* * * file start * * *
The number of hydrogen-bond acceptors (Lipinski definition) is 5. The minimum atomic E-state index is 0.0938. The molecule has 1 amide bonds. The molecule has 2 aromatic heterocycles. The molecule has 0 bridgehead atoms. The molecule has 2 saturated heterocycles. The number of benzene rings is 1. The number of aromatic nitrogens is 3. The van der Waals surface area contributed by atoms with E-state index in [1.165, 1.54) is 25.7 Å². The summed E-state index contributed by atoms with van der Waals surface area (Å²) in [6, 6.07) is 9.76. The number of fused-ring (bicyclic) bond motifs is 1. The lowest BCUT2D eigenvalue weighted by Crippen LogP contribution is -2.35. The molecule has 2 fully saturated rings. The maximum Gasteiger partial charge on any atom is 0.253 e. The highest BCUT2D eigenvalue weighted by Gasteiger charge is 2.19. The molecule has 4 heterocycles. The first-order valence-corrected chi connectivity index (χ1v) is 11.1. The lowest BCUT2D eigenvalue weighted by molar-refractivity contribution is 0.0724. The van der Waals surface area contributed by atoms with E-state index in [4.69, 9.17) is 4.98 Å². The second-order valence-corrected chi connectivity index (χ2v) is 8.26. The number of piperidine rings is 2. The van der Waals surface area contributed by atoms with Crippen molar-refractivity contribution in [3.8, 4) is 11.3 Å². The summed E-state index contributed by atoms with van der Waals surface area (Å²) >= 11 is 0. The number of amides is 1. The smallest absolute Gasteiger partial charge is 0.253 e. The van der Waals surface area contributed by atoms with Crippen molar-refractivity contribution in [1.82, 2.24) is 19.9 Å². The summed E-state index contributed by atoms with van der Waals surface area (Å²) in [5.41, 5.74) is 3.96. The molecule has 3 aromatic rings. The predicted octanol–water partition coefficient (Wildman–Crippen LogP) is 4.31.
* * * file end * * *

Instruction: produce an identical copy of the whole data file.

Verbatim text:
The number of hydrogen-bond acceptors (Lipinski definition) is 5. The minimum atomic E-state index is 0.0938. The molecule has 1 amide bonds. The molecule has 2 aromatic heterocycles. The molecule has 0 bridgehead atoms. The molecule has 2 saturated heterocycles. The number of benzene rings is 1. The number of aromatic nitrogens is 3. The van der Waals surface area contributed by atoms with E-state index in [1.165, 1.54) is 25.7 Å². The summed E-state index contributed by atoms with van der Waals surface area (Å²) in [6, 6.07) is 9.76. The number of fused-ring (bicyclic) bond motifs is 1. The lowest BCUT2D eigenvalue weighted by Crippen LogP contribution is -2.35. The molecule has 2 fully saturated rings. The maximum Gasteiger partial charge on any atom is 0.253 e. The highest BCUT2D eigenvalue weighted by Gasteiger charge is 2.19. The molecule has 4 heterocycles. The first-order valence-corrected chi connectivity index (χ1v) is 11.1. The lowest BCUT2D eigenvalue weighted by molar-refractivity contribution is 0.0724. The van der Waals surface area contributed by atoms with E-state index in [4.69, 9.17) is 4.98 Å². The second-order valence-corrected chi connectivity index (χ2v) is 8.26. The number of piperidine rings is 2. The van der Waals surface area contributed by atoms with Crippen molar-refractivity contribution in [3.8, 4) is 11.3 Å². The summed E-state index contributed by atoms with van der Waals surface area (Å²) >= 11 is 0. The number of amides is 1. The smallest absolute Gasteiger partial charge is 0.253 e. The van der Waals surface area contributed by atoms with Crippen molar-refractivity contribution in [1.82, 2.24) is 19.9 Å². The summed E-state index contributed by atoms with van der Waals surface area (Å²) in [5.41, 5.74) is 3.96. The molecule has 3 aromatic rings. The predicted octanol–water partition coefficient (Wildman–Crippen LogP) is 4.31.